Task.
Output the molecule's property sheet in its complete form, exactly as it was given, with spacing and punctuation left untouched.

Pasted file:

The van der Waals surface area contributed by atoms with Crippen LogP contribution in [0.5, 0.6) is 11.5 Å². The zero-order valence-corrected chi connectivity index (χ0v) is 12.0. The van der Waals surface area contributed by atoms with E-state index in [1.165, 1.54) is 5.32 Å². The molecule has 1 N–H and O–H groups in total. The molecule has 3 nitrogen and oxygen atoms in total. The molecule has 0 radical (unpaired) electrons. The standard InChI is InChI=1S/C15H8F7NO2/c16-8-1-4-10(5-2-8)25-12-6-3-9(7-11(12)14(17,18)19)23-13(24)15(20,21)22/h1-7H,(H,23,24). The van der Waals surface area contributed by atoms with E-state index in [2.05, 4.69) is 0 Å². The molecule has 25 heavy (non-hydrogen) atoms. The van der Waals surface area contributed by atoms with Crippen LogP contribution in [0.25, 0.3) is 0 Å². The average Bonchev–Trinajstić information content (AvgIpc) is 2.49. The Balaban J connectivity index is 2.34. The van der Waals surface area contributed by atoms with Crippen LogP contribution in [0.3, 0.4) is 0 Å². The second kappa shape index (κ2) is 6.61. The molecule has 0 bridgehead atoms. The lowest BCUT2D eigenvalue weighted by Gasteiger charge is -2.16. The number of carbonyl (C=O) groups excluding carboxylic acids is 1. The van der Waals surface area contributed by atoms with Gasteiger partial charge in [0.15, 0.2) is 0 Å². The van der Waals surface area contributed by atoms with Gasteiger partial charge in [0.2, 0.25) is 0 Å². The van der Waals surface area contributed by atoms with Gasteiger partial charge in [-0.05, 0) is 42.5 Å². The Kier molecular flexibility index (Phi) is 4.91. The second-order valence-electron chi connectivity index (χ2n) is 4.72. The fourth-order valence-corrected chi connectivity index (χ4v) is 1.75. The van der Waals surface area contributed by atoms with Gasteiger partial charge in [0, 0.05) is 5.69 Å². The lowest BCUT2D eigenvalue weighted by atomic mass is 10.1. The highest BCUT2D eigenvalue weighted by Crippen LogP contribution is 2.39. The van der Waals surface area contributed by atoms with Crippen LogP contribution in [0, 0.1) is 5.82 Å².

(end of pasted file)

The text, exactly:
The van der Waals surface area contributed by atoms with Crippen LogP contribution in [0.5, 0.6) is 11.5 Å². The zero-order valence-corrected chi connectivity index (χ0v) is 12.0. The van der Waals surface area contributed by atoms with E-state index in [1.165, 1.54) is 5.32 Å². The molecule has 1 N–H and O–H groups in total. The molecule has 3 nitrogen and oxygen atoms in total. The molecule has 0 radical (unpaired) electrons. The standard InChI is InChI=1S/C15H8F7NO2/c16-8-1-4-10(5-2-8)25-12-6-3-9(7-11(12)14(17,18)19)23-13(24)15(20,21)22/h1-7H,(H,23,24). The van der Waals surface area contributed by atoms with E-state index in [2.05, 4.69) is 0 Å². The molecule has 25 heavy (non-hydrogen) atoms. The van der Waals surface area contributed by atoms with Crippen LogP contribution in [0.25, 0.3) is 0 Å². The average Bonchev–Trinajstić information content (AvgIpc) is 2.49. The Balaban J connectivity index is 2.34. The van der Waals surface area contributed by atoms with Crippen LogP contribution in [0.3, 0.4) is 0 Å². The second kappa shape index (κ2) is 6.61. The molecule has 0 bridgehead atoms. The lowest BCUT2D eigenvalue weighted by Gasteiger charge is -2.16. The number of carbonyl (C=O) groups excluding carboxylic acids is 1. The van der Waals surface area contributed by atoms with Gasteiger partial charge in [0.15, 0.2) is 0 Å². The van der Waals surface area contributed by atoms with Gasteiger partial charge in [0.2, 0.25) is 0 Å². The van der Waals surface area contributed by atoms with Gasteiger partial charge in [-0.05, 0) is 42.5 Å². The Kier molecular flexibility index (Phi) is 4.91. The second-order valence-electron chi connectivity index (χ2n) is 4.72. The fourth-order valence-corrected chi connectivity index (χ4v) is 1.75. The van der Waals surface area contributed by atoms with Gasteiger partial charge in [0, 0.05) is 5.69 Å². The lowest BCUT2D eigenvalue weighted by atomic mass is 10.1. The highest BCUT2D eigenvalue weighted by Crippen LogP contribution is 2.39. The van der Waals surface area contributed by atoms with Crippen LogP contribution in [0, 0.1) is 5.82 Å².